Review: iMovie ?09
Posted 06 February 2009 - 12:14 PM
And this is why some of his still have to hold out for the "back to tape" functionality. So we can edit the whole movie, dump it back to HD tape, hook it up to our plasmas, and watch it in full HD... what a hassle... and that assumes the audio/video stay in sync which it rarely does (and i'm on Mac Pro, quad, 4gb ram, etc).... I'm hoping the Toast blu-ray plug-in fixes this issue for me.... but it should all be native in OS X and iLife by now... lame Apple, totally lame... they should kick them off the blu-ray disc association... shameful...
Posted 06 February 2009 - 12:41 PM
This is an absolute deal-breaker. I have Final Cut Express but it's often too much, iMovie HD 6 was a perfect balance.
I certainly don't mind change but the removal of basic fundamental tools seems stupid to me.
Posted 06 February 2009 - 12:54 PM
Posted 06 February 2009 - 01:00 PM
I certainly made the case to Apple that rubber-band audio editing isn't too advanced; and even if it is, that's what having an "advanced tools" mode is all about. I can see it being activated when other advanced tools appear.
However, I won't pretend that my arguments have any sway with Apple. I can understand that they're trying to make things as easy as possible, especially for people new to iMovie and video editing. But this is also why everyone should use the Provide iMovie Feedback item under the iMovie menu to let Apple hear what you think.
Posted 06 February 2009 - 01:37 PM
Posted 06 February 2009 - 02:02 PM
Posted 06 February 2009 - 02:24 PM
Pogue explained that Jobs was adamant that DVD's are a thing of the past and he is forward thinking in his embrace of wireless technology. Thus the MacBook Air sans optical drive and MacBooks sans Firewire. Pogue said that if Jobs had his way, iDVD would have been removed entirely from the iLife '09 suite.
If you notice the advertisements for iLife, they mention only four programs, not iDVD. For example, see this page FROM Apple's website announcing the new iLife. The headline doesn't include iDVD.
I'm not sure Jobs cares much about piracy, except as it relates to the media companies willingness to cooperate with Apple's business model. Jobs sees iTunes and AppleTV as the future of content delivery and the media companies believe it's not just a bitter pill to swallow, they think it will mark the beginning of the end of their means for raking in the dough and monopolizing music and movie distribution. The truth is the Jobs isn't responsible for this condition. The internet itself is. !http://www.flickr.com/photos/raimist/3258300715/|thumbnail=true!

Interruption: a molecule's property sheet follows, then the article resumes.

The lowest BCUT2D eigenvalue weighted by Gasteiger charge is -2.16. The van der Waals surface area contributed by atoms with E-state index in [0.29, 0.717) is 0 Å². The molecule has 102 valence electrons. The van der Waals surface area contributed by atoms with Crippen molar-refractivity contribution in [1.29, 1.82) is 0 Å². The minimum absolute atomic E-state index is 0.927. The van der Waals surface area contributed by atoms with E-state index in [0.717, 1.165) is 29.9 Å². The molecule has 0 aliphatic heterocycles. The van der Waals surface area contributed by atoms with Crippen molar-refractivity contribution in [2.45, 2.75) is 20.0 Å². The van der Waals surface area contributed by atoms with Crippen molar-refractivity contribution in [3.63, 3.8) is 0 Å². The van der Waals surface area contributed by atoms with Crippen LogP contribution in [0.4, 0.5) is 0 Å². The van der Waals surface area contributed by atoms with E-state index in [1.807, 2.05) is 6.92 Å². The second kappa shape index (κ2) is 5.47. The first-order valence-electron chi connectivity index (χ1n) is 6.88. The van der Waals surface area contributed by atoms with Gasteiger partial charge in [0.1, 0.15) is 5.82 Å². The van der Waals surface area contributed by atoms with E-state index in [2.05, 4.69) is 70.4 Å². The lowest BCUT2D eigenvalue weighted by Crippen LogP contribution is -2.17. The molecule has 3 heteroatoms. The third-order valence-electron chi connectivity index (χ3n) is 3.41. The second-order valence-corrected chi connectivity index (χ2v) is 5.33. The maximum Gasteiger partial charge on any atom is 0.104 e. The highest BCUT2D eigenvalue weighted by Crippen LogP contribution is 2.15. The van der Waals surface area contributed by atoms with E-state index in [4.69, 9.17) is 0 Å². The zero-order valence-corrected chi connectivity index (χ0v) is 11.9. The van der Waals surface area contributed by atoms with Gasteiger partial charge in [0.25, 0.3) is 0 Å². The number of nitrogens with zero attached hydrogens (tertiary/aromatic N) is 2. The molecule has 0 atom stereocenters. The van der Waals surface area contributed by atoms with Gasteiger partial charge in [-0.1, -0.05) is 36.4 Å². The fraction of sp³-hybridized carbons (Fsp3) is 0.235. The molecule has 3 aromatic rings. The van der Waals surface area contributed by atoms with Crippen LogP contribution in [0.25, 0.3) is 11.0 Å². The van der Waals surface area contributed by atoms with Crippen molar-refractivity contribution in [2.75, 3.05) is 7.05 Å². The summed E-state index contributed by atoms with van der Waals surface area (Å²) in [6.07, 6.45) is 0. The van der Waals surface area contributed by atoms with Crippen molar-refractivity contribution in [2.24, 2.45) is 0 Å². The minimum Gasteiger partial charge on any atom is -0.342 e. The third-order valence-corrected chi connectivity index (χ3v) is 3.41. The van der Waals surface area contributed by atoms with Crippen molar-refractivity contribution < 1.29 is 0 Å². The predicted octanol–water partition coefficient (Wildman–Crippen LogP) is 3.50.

Posted 06 February 2009 - 02:41 PM
But we're not there yet. Apple is being a bit too aggressively forward-thinking when it comes to optical media. I don't think they're wrong, I think they're just early. The reality is that I can send a DVD to any number of friends and relatives and know that they could pop the disc into a player and view my movie. Not all of them could see the same movie on the Web (or, more specifically, have the bandwidth to download and watch).
Unless Apple decides that a push to Blu-ray is worthwhile at some point, I don't expect iDVD to be in the next iLife revision. I think it's more likely that you'll be able to burn a movie to DVD directly from iMovie, without any menus or anything besides just the movie.
Posted 06 February 2009 - 02:57 PM
This whole HD solution Apple is selling totally sucks. It's a giant hassle. You have to transcode to import then transcode to export!
There are at least 3 consumer video editing applications for Windows that let you import and edit native AVCHD footage. You don't have to wait while it transcodes, it just imports the native files. Use Bootcamp to do it in a fraction of the time iMovie does it.
And you can burn those movies, natively, to DVD or BD to play on your DVD or Blu-ray player on your TV, or you can stream them to your Xbox 360 or PS3 since they support AVCHD. Apple TV does not.
And as mentioned, the Apple TV doesn't even do 1080 while consumer camcorders are doing 1080. So there's really no way to watch your HD footage the way you want using Apple's solution. The Xbox 360 and PS3 do support 1080.
If you do have an Xbox 360 or a PS3, you can get inexpensive OS X software that lets you stream your movies to them. If you have a PS3, you can also burn your movies to Blu-ray (assuming you buy a 3rd party Blu-ray drive and Toast for your Mac since Apple doesn't offer it).
Apple is really behind the times in this consumer video area.